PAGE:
QINGDAO, China (AP) — After Haier Group bought the General Electric Co. appliance unit last year, the Chinese company’s chairman says he gave its American managers unusual orders: Ignore me.
Zhang Ruimin built Haier from a failing refrigerator factory in the 1980s into the biggest maker of major appliances. Now, he is trying to transform a traditional manufacturer with 60,000 employees in 25 countries into a nimble, Internet Age seller of consumer goods and services from web-linked washing machines to food delivery.
To do that, Zhang has broken up Haier into a “networked company” of hundreds of independent business units with orders to act like customer-focused startups. He says GE Appliances will be given almost total autonomy.
“One of their senior managers asked, how are you going to control us?” said Zhang in an interview at Haier headquarters in this eastern Chinese city. “I said, I’m not your boss. I’m not your leader. The leader is one person: The user.”
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Zhang, who at 68 is still on the job a decade after many Chinese CEOs have retired, is leading Haier through radical changes to compete in a fast-evolving global market — changes that now include GE Appliances and its 12,000 employees, most of them in the United States.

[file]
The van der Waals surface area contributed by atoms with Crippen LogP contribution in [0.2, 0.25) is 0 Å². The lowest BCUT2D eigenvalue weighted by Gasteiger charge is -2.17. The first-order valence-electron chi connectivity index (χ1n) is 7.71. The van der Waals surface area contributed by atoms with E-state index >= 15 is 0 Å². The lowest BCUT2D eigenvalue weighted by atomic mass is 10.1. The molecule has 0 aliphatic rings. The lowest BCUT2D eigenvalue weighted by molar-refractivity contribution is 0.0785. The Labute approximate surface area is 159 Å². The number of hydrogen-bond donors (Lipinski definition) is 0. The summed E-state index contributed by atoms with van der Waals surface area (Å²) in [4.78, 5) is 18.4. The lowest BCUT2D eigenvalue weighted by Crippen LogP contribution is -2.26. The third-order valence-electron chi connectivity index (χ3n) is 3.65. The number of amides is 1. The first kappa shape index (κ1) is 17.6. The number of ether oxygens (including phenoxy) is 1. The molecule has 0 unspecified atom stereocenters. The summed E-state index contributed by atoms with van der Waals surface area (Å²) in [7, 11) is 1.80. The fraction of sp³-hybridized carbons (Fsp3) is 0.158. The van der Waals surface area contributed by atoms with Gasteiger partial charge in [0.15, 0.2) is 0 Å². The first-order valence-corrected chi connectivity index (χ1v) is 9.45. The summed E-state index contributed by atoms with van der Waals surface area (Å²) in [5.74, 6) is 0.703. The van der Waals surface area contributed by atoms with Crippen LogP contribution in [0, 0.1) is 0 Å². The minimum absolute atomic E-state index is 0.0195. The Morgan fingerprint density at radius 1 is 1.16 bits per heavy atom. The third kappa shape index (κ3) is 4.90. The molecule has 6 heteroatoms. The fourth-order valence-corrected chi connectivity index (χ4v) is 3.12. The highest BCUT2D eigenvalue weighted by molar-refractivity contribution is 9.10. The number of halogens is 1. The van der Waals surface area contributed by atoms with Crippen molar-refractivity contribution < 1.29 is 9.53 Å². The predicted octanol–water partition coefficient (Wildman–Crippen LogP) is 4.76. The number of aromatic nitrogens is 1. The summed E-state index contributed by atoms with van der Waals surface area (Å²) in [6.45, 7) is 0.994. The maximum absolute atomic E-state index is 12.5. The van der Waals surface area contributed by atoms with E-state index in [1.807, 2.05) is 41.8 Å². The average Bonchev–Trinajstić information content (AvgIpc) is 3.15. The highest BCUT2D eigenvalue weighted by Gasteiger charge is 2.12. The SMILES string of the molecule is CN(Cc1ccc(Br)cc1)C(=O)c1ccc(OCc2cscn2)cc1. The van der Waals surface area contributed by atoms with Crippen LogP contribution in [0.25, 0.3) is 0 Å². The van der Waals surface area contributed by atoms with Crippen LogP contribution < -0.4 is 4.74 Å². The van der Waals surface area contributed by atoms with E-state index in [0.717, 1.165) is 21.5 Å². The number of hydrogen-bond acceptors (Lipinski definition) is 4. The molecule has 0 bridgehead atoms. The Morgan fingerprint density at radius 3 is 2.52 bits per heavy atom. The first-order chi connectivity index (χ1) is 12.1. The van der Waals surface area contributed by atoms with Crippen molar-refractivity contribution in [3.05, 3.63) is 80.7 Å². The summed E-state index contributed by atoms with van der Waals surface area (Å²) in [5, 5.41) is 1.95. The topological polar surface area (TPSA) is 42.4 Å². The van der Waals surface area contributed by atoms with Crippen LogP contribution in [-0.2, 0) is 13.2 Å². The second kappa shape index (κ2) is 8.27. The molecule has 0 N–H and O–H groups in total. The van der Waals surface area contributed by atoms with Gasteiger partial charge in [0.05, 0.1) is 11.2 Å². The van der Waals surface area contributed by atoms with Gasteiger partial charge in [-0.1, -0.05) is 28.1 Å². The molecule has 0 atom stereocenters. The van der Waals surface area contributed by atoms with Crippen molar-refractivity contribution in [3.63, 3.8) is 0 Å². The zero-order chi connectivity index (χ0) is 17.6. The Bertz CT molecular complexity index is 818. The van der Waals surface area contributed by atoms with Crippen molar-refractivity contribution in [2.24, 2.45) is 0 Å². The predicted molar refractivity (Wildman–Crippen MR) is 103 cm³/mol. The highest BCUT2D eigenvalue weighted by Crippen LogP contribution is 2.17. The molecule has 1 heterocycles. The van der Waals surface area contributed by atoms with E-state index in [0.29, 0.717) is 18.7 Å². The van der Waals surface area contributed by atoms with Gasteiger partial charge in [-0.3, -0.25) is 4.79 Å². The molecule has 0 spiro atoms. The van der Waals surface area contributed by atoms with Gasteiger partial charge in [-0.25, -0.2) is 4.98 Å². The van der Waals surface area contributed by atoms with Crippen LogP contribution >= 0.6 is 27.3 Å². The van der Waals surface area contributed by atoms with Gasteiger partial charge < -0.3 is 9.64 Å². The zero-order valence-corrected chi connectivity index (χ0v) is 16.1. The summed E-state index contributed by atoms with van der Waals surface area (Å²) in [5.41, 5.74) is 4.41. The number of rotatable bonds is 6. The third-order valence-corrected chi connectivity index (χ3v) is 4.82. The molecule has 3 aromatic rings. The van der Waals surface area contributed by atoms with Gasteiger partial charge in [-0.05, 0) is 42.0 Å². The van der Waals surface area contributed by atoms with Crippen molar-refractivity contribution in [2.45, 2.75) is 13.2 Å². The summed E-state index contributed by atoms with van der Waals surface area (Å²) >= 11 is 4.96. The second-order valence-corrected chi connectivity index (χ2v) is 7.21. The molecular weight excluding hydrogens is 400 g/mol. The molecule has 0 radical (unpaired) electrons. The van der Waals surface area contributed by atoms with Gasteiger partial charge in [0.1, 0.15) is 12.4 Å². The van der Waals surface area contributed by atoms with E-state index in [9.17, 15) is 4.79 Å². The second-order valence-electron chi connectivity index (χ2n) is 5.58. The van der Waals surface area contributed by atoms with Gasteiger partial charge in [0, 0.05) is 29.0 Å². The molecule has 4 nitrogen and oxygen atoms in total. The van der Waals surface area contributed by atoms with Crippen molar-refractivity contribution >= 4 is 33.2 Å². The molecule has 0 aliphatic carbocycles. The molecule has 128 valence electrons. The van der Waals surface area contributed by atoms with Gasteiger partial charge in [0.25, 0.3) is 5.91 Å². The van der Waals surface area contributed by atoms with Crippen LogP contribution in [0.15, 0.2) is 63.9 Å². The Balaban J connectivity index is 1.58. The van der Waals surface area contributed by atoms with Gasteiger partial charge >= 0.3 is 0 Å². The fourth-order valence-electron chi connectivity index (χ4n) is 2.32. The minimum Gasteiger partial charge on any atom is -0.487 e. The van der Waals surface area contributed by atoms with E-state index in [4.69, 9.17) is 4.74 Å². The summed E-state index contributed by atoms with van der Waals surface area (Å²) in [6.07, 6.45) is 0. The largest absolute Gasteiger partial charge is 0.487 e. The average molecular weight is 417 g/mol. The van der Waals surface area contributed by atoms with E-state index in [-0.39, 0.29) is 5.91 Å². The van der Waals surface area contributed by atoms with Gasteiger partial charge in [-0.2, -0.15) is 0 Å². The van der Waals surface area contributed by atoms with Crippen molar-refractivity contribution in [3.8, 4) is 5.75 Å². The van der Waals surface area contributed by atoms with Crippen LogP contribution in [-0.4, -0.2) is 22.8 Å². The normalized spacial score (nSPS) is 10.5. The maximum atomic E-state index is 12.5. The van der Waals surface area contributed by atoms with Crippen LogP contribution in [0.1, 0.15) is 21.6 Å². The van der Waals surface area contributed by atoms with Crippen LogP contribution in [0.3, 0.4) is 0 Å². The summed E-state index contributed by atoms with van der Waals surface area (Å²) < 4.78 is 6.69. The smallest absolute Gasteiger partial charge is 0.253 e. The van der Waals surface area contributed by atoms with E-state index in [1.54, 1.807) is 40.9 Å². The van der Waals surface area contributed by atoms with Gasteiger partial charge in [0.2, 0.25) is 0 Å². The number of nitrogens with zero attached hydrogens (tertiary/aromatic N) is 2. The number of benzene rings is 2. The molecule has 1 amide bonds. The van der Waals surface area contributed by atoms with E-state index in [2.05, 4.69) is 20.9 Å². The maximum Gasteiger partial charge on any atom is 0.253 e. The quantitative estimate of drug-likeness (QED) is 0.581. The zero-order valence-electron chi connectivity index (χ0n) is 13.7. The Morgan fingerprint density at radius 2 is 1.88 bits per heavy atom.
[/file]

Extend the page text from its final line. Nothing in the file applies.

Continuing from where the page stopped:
Haier’s approach is a high-profile example of a wave of management experiments by Chinese companies as they expand into global markets.
The founder of e-commerce giant Alibaba Group, Jack Ma, announced plans in 2013 to split it into 25 divisions to revive the innovative spirit of its startup days. After buying Volvo Cars in 2012, automaker Geely Holdings left Swedish managers to run the company while they also cooperate on developing cars its Chinese brands might export.
Companies that grew rapidly during China’s boom of the past decade also are spending heavily to invent or buy technology to improve their…